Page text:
The Law of the Instrument (aka Maslow’s Hammer) is an over-reliance on a familiar tool — or, as my grandfather used to say “when the only tool you have is a hammer, every problem begins to resemble a nail.”
I’m sure this principle comes to mind as many professionals within the scientific computing community are being asked to investigate the appropriateness of Hadoop® — today’s most familiar Big Data tool. When used inappropriately, and incorporating technologies not suited for scientific Big Data, using Hadoop may indeed feel like wielding a cumbersome hammer. But when used appropriately, and with a technology stack that’s specifically suited to the realities of scientific Big Data, Hadoop can feel like a Swiss Army knife — a multipurpose tool capable of doing a wide range of things. Of course, whether Hadoop feels like a Swiss Army knife or not depends not only on the experience level of the user, but also on whether it’s designed and implemented for scientific Big Data. And scientific Big Data is different from the Big Data much of the rest of the world is dealing with. Here’s why:
Hammering against scientific data files
Scientific Big Data is often about big, hairy source files — not just the aggregated click streams or web content that Hadoop was originally designed for, but huge hierarchical files generated via computationally intensive processes. While Hadoop can analyze these files, about 99 percent of the world’s Hadoop implementations do so with a level of efficiency akin to cracking open a bottle of vino with a 5 pound sledgehammer — you can use it, but there’s a lot of waste.
Hadoop is beautifully simplistic by design and was originally intended for small chunks of data that are aggregated into larger files and then analyzed in their entirety for every join or query. This approach is very useful when you’re looking at getting user sentiment across millions of Twitter feeds, and it can even be very useful for scientific Big Data applications where huge volumes of sensor data are aggregated into one volume. But it breaks down when you’re analyzing a 30-terabyte seismic or weather model file within a scientific Big Data application. Its difference is expressed in the delta between analyzing every block of that 30-terabyte file and crunching only the 30 megabytes you’re actually interested in.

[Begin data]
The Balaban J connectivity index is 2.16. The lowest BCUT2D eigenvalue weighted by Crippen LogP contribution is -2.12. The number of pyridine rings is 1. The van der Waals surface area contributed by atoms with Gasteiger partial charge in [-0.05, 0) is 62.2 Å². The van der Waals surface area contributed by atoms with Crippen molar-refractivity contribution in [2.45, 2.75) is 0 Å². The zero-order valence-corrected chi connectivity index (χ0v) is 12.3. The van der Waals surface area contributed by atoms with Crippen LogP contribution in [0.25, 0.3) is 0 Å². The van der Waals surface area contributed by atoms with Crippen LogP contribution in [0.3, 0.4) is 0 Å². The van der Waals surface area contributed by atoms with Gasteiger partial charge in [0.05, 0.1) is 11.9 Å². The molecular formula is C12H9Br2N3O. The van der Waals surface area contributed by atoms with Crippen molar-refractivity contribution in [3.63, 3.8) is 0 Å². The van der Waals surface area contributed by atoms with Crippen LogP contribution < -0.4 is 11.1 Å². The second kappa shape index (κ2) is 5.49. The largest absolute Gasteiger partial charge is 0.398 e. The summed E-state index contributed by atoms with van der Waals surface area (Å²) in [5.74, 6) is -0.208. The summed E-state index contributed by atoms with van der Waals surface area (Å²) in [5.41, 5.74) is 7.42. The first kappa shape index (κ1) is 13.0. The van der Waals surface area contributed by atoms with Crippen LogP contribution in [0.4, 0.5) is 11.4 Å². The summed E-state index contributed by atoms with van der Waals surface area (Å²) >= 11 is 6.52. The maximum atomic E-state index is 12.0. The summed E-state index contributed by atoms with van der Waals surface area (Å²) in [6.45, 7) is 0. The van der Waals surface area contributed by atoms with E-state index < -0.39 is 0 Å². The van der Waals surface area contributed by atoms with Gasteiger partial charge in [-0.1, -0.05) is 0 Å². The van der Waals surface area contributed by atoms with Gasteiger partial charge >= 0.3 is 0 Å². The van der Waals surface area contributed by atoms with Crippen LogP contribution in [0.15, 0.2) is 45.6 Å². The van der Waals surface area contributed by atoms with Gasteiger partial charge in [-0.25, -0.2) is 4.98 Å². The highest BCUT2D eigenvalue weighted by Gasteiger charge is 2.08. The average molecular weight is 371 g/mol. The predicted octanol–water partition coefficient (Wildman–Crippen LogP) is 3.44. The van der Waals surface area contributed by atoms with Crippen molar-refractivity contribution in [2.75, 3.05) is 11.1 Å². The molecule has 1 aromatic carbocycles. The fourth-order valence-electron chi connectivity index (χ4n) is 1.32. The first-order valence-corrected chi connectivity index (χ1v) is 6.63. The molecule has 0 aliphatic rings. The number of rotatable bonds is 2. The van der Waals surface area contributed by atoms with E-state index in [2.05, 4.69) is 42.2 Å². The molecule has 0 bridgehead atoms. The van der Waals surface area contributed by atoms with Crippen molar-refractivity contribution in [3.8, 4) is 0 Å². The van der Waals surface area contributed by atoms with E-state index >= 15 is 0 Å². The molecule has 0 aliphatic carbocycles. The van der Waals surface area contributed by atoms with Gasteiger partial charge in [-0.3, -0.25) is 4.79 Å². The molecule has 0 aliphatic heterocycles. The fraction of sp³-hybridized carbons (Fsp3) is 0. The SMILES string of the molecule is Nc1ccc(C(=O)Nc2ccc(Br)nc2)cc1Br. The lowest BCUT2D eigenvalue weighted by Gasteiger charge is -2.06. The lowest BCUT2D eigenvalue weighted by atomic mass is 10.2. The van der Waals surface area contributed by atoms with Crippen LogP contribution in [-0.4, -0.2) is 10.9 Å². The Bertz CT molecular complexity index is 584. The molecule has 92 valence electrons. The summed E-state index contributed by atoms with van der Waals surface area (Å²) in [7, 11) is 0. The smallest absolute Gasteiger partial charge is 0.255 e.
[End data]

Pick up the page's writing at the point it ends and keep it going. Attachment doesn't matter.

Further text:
Hadoop can indeed feel like a blunt and inappropriate hammer when this inefficient process of analyzing unnecessary blocks of data is repeated dozens or hundreds of times a day. This is a case where random access to files is necessitated, and frankly, that’s not in HDFS’s (the Hadoop Distributed File System) wheelhouse.
Fortunately, by its inherent Swiss Army knife-like design, Hadoop can be modified to do more than just hammer. By leveraging the goodness of MapReduce and underlaying HDFS with a POSIX compliant file system such as Lustre, organizations can bypass areas of the file they know won’t be of interest and analyze large hierarchical files more efficiently. While many would argue this approach isn’t Hadoop but MapReduce on a POSIX-compliant file system, it should be done in a way that doesn’t impede the operations of the other tools in the Swiss Army knife (aka the MapReduce ecosystem) to do their jobs. In other words, the storage has to be presented to MapReduce and its constituents as if it was HDFS, even though another file system lies underneath it. And yes, that’s one of the ways we are looking at for designing our Hadoop solutions here at Cray®.
Leveraging or replacing scientific storage
Hierarchical source file complexities aside, standard Hadoop implementations aren’t the best fit for many scientific environments for other reasons. For one, these organizations already have standard file systems that they deal with on a regular basis and their job scheduling and job workflow are built around Posix file access. By introducing HDFS, if it is not closely tied to these workflows, these organizations are being asked to adopt a filesystem that doesn’t easily fit in this environment. Let’s look at the impact of introducing HDFS-only in an environment with 1 petabyte of scientific data.
Using HDFS for 1 petabyte of scientific data:
- Extract, Transform, Load (ETL). Every block of data has to be extracted from its source file system, transported over the wire, and ingested into HDFS. This method is computationally expensive and will likely consume a great deal of I/O. Suffice it to say that once the data has been copied, there will be a reluctance to update it.
- Initial Duplication. Assuming 1 petabyte lives on the native POSIX-compliant file system, an additional petabyte will now have to live within HDFS.